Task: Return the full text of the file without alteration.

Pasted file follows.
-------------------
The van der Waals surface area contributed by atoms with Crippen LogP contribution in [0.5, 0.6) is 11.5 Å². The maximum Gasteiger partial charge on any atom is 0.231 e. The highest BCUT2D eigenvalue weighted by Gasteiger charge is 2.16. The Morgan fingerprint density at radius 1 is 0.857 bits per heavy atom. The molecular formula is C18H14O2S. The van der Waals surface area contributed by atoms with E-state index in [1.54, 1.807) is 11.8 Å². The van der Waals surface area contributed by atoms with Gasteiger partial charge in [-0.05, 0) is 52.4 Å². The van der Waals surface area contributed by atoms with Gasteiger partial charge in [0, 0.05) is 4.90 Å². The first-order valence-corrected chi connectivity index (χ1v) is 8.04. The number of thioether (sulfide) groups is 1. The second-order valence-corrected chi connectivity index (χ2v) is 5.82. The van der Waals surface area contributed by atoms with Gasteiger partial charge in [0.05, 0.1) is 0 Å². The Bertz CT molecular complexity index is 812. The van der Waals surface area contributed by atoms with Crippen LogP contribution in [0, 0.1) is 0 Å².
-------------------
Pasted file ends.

The van der Waals surface area contributed by atoms with Crippen LogP contribution in [0.5, 0.6) is 11.5 Å². The maximum Gasteiger partial charge on any atom is 0.231 e. The highest BCUT2D eigenvalue weighted by Gasteiger charge is 2.16. The Morgan fingerprint density at radius 1 is 0.857 bits per heavy atom. The molecular formula is C18H14O2S. The van der Waals surface area contributed by atoms with E-state index in [1.54, 1.807) is 11.8 Å². The van der Waals surface area contributed by atoms with Gasteiger partial charge in [-0.05, 0) is 52.4 Å². The van der Waals surface area contributed by atoms with Gasteiger partial charge in [0, 0.05) is 4.90 Å². The first-order valence-corrected chi connectivity index (χ1v) is 8.04. The number of thioether (sulfide) groups is 1. The second-order valence-corrected chi connectivity index (χ2v) is 5.82. The van der Waals surface area contributed by atoms with Gasteiger partial charge in [0.05, 0.1) is 0 Å². The Bertz CT molecular complexity index is 812. The van der Waals surface area contributed by atoms with Crippen LogP contribution in [0, 0.1) is 0 Å².